Towards a Purposive Copyright System
Towards a Purposive Copyright System
Review of the book of Daniel J. Gervais,
(Re)structuring Copyright, Edward Elgar, 2017
by Alain Strowel, Professor UCLouvain and Université Saint-Louis, KULeuven, Munich Intellectual Property Law
Centre – Avocat (Brussels).
© 2018 Alain Strowel
Everybody may disseminate this ar ticle by electronic m eans and make it available for downloa d under the terms and
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Recommended citation: Ala in Strowel, Book Review: Towards a Purposive Copyr ight System – Review of the book of Daniel J.
Gervais, (Re)stru cturing Copyright, 9 (2018) JIPITEC 335 pa ra 1.
In his aptly titled book, (Re)structuring Copyright,
Professor Daniel Gervais aims to (re)design a
copyright system t for the information age and the
knowledge economy. This important and ambitious
task attempts to remedy “the decient structure
of copyright” and its “current lack of equilibrium”
(p. XII). It is to be achieved by bringing forward the
purpose of copyright, as the US Constitution does.
For Daniel Gervais, this purpose is nothing less than
“human progress, its emancipation through science
and the arts” (p. XIII). It is difcult not to agree with
this purposive view, but to put it into practice is
(Re)structuring Copyright is thus a policy-oriented
book on copyright. It is also a book very much
centered on the international developments in the
eld of copyright. While some books and academic
initiatives over the last years have tried to redene
copyright within the US or European context,1 this
book is unique by its amplitude as its aim is to reshape
copyright from an international and comparative
1 Some of those books and initiatives are mentioned or
discussed in Daniel Gervais’ book, such as the Copyright
Principles Project initiated by Prof. Pamela Samuelson
(see for example, p. 186-187), and among many others, the
book of Prof. Jessica Litman, Digital Copyright (Prometheus
books, 2006, 2nd ed.) (and its comment by Prof. J. Ginsburg;
see p. 211 ff.). (Re)structuring copyright also reviews some of
the proposals made in Europe such as the Wittem’s group’s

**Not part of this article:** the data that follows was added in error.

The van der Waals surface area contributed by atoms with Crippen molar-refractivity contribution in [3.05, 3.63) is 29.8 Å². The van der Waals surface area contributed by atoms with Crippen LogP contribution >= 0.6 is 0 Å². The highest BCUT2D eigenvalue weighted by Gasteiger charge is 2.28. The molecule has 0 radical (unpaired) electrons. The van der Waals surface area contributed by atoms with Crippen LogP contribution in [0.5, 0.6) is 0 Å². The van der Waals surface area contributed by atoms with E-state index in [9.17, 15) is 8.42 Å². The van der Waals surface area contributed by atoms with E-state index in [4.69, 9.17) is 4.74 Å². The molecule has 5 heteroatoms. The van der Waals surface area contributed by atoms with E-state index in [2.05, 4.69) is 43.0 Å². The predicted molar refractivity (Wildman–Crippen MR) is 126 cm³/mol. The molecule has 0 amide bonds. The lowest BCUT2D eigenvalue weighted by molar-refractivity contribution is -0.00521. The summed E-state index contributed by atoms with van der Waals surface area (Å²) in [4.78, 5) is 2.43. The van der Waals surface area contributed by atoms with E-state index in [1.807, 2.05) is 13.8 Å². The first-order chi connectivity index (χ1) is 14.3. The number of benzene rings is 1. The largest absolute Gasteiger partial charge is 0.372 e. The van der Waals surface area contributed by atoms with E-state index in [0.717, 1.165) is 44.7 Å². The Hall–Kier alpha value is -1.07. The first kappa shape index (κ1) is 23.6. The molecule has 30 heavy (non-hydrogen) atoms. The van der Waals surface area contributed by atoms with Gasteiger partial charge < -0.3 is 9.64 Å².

proposed European Copyright Code (for ex. on p. 181 ff).
law perspective. (For instance, a book edited in
2018 by Prof. Hugenholtz, Copyright Reconstructed,
Rethinking Copyright’s Economic Rights in a Time of
Highly Dynamic Technological and Economic Change
[Wolters Kluwer] also aims to redesign copyright,
but only its economic rights and in the EU context).
Although the book has a strong normative approach,
it also contains more descriptive chapters which shed
light on many recent developments. Part I of the book
presents the concepts and doctrines of international
copyright law in order to identify the structural
issues of copyright. Some chapters delve into the
history of copyright (Chapter 1 on the common law
tradition and Chapter 2 in the international context).
This permits to demonstrate that copyright, and
its complex fragmentation of the rights (p. 24),
was meant to deal with commercial exploitation
and was thus directed towards professionals. The
issue today is that copyright affects the users and
has become a system encroaching on their freedom
and, potentially, their creativity. In its review of
the exibility of the three-step test, Chapter 3
compares its application in many national systems,
and thus applies the comparative law method,
another red line of the book. Chapter 4 contains a
review of the protection thresholds (originality and
xation) in a comparative perspective, however,
2 The book edited by P. Bernt Hugenholtz is also reviewed in
this issue of JIPITEC.